Currently under wraps, the possible next feature from Scherson a founding mother of the Novíssimo Cine Chileno with “Play” and director of “Il futuro,” with Rutger Hauer. Produced by Santiago de Chile-based Globo Rojo Films, behind animated feature “Wolf House” and José Luis Torres Leiva’s “Death Will Come and Shall Have Your Eyes.”

“Little War,” (Barbara Sarasola-Day, Pucará Cine, Argentina, Netherlands)

The latest as a director from Sarasola-Day (“White Blood”), also producer of Benjamín Naishtat’s “Rojo” and now “Puan,” a biographical fiction inspired by the director’s English grandmother. Set in 1982 in an Anglo-Argentine community in Argentina, as the Falklands War is about to unfold, Judy, 55, dying from cancer, determines to pass on in times of war, the “weapons” she believes her little granddaughter will need for life after she is gone.     

“A Loose End,” (“Un Cabo Suelto,” Daniel Handler, Cordon Films, Uruguay)

A second chance psychological drama as a low-ranking Argentina cop flees to Uruguay, wanted by his own police force, dreaming of a new life, and even finding the love of his life. The third feature from acting star Hendler (“100 Days to Fall in Love”) after “Norberto Apenas Tarde” and mordant political satire “The Candidate.”

“The Message,” (“El Mensaje,” Iván Fund, Rita Cine, Argentina)

A girl who works as a pet medium and her guardian and summoned to a research center for interspecies communication to decipher mysterious messages. From Fund, at 2010’s Cannes’ Un Certain Regard with “The Lips” and 2021’s Venice Days with “Dusk Stone.”

The Message Courtesy of Rita Cine

“Nostalgia for the Future,” (“Nostalgia del futuro,” Florencia Colman, Tarkio Film, Uruguay, Argentina)

A father tries to rebuild his worn-out marriage and the bond with his daughters, as daughter Eloisa embarks on a journey to satisfy her own desires. “The film deals with a subject that questions us all: How the love we receive in our childhood conditions our affective bonds in adulthood,” says Virginia Bogliolo, who produces at Uruguay’s Tarkiofilm, alongside Juan Álvarez Neme of Argentina’s Un Puma.

“Okonomiyaki,” (Gabe Klinger, Raccord Produções, Brazil, Chile, France)

Rio de Janeiro’s Raccord produces a new project by Brazilian film critic/academic Klinger, whose acclaimed “Double Play: James Benning and Richard Linklater” (2013) won best documentary in Venice and his second feature, Jim Jarmusch-produced “Porto” (2016), screened at more than 20 festivals and was widely distributed, including the U.S. (Kino Lorber).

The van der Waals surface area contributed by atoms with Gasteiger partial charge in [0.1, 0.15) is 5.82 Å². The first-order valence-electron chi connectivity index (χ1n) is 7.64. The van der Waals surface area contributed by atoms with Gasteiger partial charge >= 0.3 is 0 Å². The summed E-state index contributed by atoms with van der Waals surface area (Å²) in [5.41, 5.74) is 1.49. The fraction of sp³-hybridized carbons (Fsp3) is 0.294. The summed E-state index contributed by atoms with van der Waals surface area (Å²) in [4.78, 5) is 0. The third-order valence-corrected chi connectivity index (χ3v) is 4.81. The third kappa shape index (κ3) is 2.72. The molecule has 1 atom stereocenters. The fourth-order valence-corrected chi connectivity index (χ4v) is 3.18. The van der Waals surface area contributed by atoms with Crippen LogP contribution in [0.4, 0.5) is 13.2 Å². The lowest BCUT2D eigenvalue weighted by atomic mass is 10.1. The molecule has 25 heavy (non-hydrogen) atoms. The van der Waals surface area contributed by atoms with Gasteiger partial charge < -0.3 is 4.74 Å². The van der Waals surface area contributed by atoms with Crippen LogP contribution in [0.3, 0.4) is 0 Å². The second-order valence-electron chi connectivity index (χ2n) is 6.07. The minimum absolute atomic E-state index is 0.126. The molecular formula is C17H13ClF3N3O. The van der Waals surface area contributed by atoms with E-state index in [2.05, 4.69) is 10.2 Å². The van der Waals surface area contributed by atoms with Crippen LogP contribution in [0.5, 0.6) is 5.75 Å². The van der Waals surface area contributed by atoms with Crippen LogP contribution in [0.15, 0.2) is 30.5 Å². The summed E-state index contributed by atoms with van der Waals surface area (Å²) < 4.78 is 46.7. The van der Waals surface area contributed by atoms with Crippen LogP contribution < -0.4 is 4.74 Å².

“Red Nest,” (“Ninho Tinto,” Alice Stamato, Val Hidalgo, Plato Filmes, Brazil)

A Thiago Briglia (“Por Onde Anda Makunaíma?”) and João Pereira Lima production at Platô Filmes, the Roraima-based company focused on producing film and TV content related to the Amazonia.

“The Reserve,” (“La reserva,” Ezequiel Yanco, No Ficción, Mexico, Argentina, Spain)

Blurring boundaries between fiction and reality, the film is sets in La Pampa, following a director as he prepares to shoot a thriller in a region marked by the genocide of the Indigenous population. In early production, the project snagged the EFM Award at Visions du Reel’s VdR Pitching Forum. Co-producers take in Mexico’s No Ficción and Argentina’s Isoi Cine. 

The Reserve Courtesy of No Ficcion

“These Were All Fields,” (“Todo esto eran mangas,” Daniela Abad Lombana, La Selva Cine, Colombia)

Set up at Medellín’s La Selva Cine, a producer on Laura Mora’s 2022 San Sebastian winner “The Kings of the World,” “Fields” tells the story of a teenager who has to face the truth about her father’s hidden life, while building a relationship with her mother for the first time – all set against the backdrop of Colombia’s terrible violence of the ‘90s. Aiming to shoot in 2025.

“A Thousand Pieces,” (“Mil Pedazos,” Sergio Castro San Martín, Latente Films, Chile, Argentina, Germany)

An extrovert eight-year-old girl prepares with her parents a vacation trip, interrupted by a tragic accident in the desert. The father decides to make the trip on his own and bury his daughter’s body. Castro San Martín defines the film as “a spiritual journey, an existentialist road movie.” Scheduled to roll first half 2024. 

“Three Bullets,” (Génesis Valenzuela, Colectivo Cinematografico 81, Dominican Republic)

The runaway triple winner at a high-caliber Locarno Open Doors last week. A hybrid fiction-doc-come-essay, “Three Bullets”will mix colonial history, displacement and criminal investigation. “The driving force of this film is the desire for emancipation, both from the constraints of existence and from those of filmmaking,” Valenzuela has said.

“Three Dark Nights,” (Theo Court,  El Viaje Films, Spain, Chile)

A Haitian day labourer on a Chilean hacienda is found dead the day of his wedding. Court’s noir-ish follow-up to his impressive “White on White,” a Venice Silver Lion winner and Chilean Oscar entry, produced once more by Chile’s Quijote Films and Spain’s El Viaje Films.  

Three Dark Nights Courtesy of El Viaje Films